‘Hospital Playlist’ season 2 review: hit Korean medical drama has realistic romance and is relatable for all ages
- What makes the Netflix show special is its slow build-up of romance instead of the overdramatic moments that make up many other popular K-dramas
- Compared to season 1, this season spends more time exploring the doctors’ personal lives outside their work at Yulje Medical Centre and introducing us to their families
Hospital Playlist is not your typical Korean drama.
There is no instant spark between characters, nor is there fiery, passionate love. The boy doesn’t dramatically take the girl’s hand right before she trips, as they stare into each other’s eyes, and everything moves in slow motion while romantic music plays in the background. In all honesty, these classic K-drama moments don’t happen in real life.
The show is centred around five doctors working in a hospital called Yulje Medical Centre: Lee Ik-jun (Jo Jung-suk), Ahn Jeong-won (Yoo Yeon-seok), Kim Jun-wan (Jung Kyung-ho), Yang Seok-hyeong (Kim Dae-myung) and Chae Song-hwa (Jeon Mi-do).
Season two not only continues to narrate the lives of the main characters as they interact with patients, but it also dives deeper into their personal lives.
Director Shin Won-ho is known for directing heartwarming dramas, such as the acclaimed anthology series Reply, and Hospital Playlist is no exception.
The series’ second season finally addresses the romantic links that fans have long anticipated between Song-hwa and Ik-jun, as well as Seok-hyeong and Choo Min-ha (Ahn Eun-jin).
Some fans have been frustrated that the characters get together so slowly. But this is actually a reason the show is so well-loved. People don’t get together instantly, and sometimes they don’t like each other right away. What this drama does best is depicting the gradual desires of both parties and demonstrating why they work well together.
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With Ik-jun and Song-hwa, for example, we see them show love for each other in the most subtle ways, such as when Ik-jun guards Song-hwa’s door in episode eight.
He knows everyone in the hospital goes to Song-hwa for help because she is known to be one of the kindest surgeons. But when Song-hwa is under a lot of personal stress, Ik-jun does his best to answer everyone’s questions so they don’t bother her. He stands outside her door, with a huge smile on his face, and tells them Song-hwa is busy, but that he is available to assist.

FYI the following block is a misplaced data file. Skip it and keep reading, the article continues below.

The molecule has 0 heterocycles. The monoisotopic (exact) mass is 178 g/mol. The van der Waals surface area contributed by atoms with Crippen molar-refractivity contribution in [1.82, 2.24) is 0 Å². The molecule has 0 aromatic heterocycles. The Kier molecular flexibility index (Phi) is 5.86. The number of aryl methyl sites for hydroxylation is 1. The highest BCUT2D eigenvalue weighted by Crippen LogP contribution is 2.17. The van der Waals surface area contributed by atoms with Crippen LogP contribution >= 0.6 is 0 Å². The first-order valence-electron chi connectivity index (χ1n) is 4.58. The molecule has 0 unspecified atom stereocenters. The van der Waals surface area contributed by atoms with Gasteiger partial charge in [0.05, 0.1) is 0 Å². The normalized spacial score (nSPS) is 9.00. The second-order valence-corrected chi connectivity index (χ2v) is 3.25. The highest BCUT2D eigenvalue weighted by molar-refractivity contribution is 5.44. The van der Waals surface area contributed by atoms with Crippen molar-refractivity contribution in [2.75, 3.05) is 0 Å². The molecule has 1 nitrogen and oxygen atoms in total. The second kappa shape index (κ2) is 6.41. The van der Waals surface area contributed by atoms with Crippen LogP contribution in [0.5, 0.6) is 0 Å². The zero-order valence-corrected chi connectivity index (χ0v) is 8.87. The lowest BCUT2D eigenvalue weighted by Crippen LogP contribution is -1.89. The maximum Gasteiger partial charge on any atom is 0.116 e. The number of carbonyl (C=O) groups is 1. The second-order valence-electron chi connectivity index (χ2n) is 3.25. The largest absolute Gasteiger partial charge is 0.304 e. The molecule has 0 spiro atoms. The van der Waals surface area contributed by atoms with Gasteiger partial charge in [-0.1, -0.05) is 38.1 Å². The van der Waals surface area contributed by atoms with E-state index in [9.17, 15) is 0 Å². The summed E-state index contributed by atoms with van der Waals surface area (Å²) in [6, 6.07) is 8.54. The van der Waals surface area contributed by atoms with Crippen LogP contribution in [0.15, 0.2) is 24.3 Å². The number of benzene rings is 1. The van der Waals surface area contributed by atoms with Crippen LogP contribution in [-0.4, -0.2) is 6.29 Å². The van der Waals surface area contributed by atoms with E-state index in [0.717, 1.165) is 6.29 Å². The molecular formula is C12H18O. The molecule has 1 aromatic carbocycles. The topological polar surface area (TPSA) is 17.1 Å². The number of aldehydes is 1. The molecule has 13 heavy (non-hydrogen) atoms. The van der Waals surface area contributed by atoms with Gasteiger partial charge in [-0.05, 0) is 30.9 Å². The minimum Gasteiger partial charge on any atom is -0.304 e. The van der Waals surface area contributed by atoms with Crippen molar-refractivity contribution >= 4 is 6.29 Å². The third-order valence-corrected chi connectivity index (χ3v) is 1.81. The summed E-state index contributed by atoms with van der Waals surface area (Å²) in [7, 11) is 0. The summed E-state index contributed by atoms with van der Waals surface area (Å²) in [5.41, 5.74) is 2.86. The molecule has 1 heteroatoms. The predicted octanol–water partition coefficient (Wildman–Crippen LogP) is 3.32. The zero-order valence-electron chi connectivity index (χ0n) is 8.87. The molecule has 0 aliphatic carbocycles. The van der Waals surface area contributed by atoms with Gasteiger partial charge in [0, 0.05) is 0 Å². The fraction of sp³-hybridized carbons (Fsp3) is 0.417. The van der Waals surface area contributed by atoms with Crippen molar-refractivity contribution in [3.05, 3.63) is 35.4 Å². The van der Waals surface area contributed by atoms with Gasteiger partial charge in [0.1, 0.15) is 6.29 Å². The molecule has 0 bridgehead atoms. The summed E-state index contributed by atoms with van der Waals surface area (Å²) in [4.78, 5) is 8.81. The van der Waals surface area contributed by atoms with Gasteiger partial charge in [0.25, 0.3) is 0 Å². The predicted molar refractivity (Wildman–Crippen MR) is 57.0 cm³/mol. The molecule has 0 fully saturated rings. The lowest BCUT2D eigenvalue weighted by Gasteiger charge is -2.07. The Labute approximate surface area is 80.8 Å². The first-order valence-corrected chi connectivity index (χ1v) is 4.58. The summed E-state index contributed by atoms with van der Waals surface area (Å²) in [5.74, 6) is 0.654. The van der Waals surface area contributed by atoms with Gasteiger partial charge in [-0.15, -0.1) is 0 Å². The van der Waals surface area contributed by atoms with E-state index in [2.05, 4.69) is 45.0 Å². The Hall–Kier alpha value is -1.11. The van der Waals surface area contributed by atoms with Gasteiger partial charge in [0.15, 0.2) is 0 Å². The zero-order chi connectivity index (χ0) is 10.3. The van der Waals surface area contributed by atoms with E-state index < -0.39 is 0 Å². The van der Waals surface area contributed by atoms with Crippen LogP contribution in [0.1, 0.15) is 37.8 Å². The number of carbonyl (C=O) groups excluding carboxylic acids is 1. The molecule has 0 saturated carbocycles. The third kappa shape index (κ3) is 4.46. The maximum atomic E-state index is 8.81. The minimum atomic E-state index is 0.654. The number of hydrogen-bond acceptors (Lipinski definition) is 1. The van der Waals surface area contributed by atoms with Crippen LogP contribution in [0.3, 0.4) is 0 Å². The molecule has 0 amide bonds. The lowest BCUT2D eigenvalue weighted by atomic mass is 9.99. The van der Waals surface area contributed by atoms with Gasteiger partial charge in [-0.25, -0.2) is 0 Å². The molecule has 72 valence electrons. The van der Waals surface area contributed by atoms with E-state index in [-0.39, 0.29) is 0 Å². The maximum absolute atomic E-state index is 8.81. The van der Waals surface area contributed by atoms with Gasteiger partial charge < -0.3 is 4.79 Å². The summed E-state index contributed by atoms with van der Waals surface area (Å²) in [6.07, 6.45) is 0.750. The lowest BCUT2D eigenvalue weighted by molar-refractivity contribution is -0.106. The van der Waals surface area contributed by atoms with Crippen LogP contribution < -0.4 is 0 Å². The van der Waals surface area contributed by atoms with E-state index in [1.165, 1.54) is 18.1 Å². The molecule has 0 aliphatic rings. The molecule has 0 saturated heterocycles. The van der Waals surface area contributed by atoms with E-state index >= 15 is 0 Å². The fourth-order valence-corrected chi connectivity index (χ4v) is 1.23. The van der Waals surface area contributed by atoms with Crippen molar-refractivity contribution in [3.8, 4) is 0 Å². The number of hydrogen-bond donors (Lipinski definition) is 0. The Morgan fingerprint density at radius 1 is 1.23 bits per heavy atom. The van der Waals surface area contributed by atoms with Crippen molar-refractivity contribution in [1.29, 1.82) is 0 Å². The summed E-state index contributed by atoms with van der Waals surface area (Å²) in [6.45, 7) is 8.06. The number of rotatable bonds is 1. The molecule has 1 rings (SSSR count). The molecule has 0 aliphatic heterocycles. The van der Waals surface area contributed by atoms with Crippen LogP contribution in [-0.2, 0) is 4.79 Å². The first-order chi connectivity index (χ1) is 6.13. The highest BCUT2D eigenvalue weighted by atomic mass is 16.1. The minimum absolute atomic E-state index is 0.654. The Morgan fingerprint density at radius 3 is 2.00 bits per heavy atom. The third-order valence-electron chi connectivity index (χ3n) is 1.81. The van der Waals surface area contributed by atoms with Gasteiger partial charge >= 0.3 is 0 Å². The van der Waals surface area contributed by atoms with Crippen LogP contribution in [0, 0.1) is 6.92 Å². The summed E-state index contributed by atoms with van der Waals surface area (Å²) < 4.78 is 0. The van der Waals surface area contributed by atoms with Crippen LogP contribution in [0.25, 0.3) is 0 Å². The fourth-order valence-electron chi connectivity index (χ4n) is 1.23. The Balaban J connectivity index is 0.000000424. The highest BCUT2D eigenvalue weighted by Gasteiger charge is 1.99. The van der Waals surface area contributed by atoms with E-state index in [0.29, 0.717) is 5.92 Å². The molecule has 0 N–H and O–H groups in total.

Scenes like this demonstrate how it’s the small acts that matter. This makes the show feel relatable because people can empathise with the characters, rather than longing for an impossible or unrealistic experience.
But the highlights of season two aren’t just the romantic developments. There is so much love surrounding the friendship between Jun-wan and Do Jae-hak (Jung Moon-sung). The duo provides great comic relief, and Jae-hak does an amazing job bringing out Jun-wan’s softer side.
Jae-hak always pesters Jun-wan about his plans, only to reject the annoyed Jun-wan once an invitation is extended. But no matter how frustrated Jun-wan gets, he is always there for Jae-hak when it matters.
After Jae-hak receives unfortunate news about his wife, Jun-wan does everything in his power to make sure things turn out okay.
Another great aspect of this season is getting to know characters’ personal lives.
We’re introduced to Jeong-won’s mother, Jung Ro-sa (Kim Hae-sook), and her struggles with memory loss, Song-hwa’s distant relationship with her mother, and the tense interactions that Yulje Foundation Chairman Joo Jong-soo (Kim Kap-soo) has with his money-hungry and neglectful sons.
Older viewers will understand Jong-soo and Ro-sa, who are navigating how to enter the later stages in their lives. Teenagers will relate to the flashback scenes of the main characters when they were in university, working hard and playing hard. Parents will empathise with patients’ families, who do whatever they can to keep their children healthy.
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These moments capture the attention and hearts of all ages, and they force the audience to think about their own families and reflect on what is important – money, happiness, a career? How can someone balance it all?
On a lighter note, we get to meet so many new characters. All the new interns and residents show the struggles of becoming a new doctor – and the humour, too. For instance, when professors question residents about their medical knowledge, poor Jang Hong-do (Bae Hyun-sung) never seems to know any of the answers.
Season two also features an amazing soundtrack, with catchy songs like Superstar and I Like You (this one is a bop). One of the best band practices has to be the one from episode nine, when Song-hwa finally gets to be lead singer. Although her vocals are horribly out of tune, the reactions from the other band members are priceless, especially Jun-wan, who cringes whenever she sings off-key.
Fans of the show will catch all the small references to season one (Song-hwa is definitely the “villain” of the entire hospital – if you know, you know).
As for the season’s downsides, there aren’t many. Compared to season one, it focuses more on the main characters rather than hospital life. And for those who love Ahn Chi-hong (Kim Jun-han), the neurosurgeon resident who had feelings for Song-hwa, be prepared for disappointment, as he does not appear in this season.
All in all, season two of Hospital Playlist is a must-watch. While each episode is on the lengthy side, ranging from 78 to 121 minutes long, viewers new and old will have no regrets.